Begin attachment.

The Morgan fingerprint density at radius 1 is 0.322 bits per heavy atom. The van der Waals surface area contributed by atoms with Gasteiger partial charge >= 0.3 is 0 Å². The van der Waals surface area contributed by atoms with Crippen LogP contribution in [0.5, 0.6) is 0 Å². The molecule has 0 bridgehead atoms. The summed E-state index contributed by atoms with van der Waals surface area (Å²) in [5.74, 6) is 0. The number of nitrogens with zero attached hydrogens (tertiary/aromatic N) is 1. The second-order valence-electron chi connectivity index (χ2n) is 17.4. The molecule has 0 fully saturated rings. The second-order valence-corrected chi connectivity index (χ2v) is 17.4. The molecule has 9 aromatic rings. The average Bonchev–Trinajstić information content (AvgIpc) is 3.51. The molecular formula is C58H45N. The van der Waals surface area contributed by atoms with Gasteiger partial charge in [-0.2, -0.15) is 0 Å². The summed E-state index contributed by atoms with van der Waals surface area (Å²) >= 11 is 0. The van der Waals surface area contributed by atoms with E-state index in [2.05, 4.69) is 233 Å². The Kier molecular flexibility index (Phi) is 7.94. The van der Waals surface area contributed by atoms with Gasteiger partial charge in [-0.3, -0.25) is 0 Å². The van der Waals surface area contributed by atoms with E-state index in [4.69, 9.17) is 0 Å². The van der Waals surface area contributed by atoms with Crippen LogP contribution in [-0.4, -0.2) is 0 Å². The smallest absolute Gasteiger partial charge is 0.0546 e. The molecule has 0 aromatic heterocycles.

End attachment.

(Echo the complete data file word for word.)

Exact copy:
The Morgan fingerprint density at radius 1 is 0.322 bits per heavy atom. The van der Waals surface area contributed by atoms with Gasteiger partial charge >= 0.3 is 0 Å². The van der Waals surface area contributed by atoms with Crippen LogP contribution in [0.5, 0.6) is 0 Å². The molecule has 0 bridgehead atoms. The summed E-state index contributed by atoms with van der Waals surface area (Å²) in [5.74, 6) is 0. The number of nitrogens with zero attached hydrogens (tertiary/aromatic N) is 1. The second-order valence-electron chi connectivity index (χ2n) is 17.4. The molecule has 0 fully saturated rings. The second-order valence-corrected chi connectivity index (χ2v) is 17.4. The molecule has 9 aromatic rings. The average Bonchev–Trinajstić information content (AvgIpc) is 3.51. The molecular formula is C58H45N. The van der Waals surface area contributed by atoms with Gasteiger partial charge in [-0.2, -0.15) is 0 Å². The summed E-state index contributed by atoms with van der Waals surface area (Å²) >= 11 is 0. The van der Waals surface area contributed by atoms with E-state index in [2.05, 4.69) is 233 Å². The Kier molecular flexibility index (Phi) is 7.94. The van der Waals surface area contributed by atoms with Gasteiger partial charge in [-0.3, -0.25) is 0 Å². The van der Waals surface area contributed by atoms with E-state index in [4.69, 9.17) is 0 Å². The van der Waals surface area contributed by atoms with Crippen LogP contribution in [-0.4, -0.2) is 0 Å². The smallest absolute Gasteiger partial charge is 0.0546 e. The molecule has 0 aromatic heterocycles.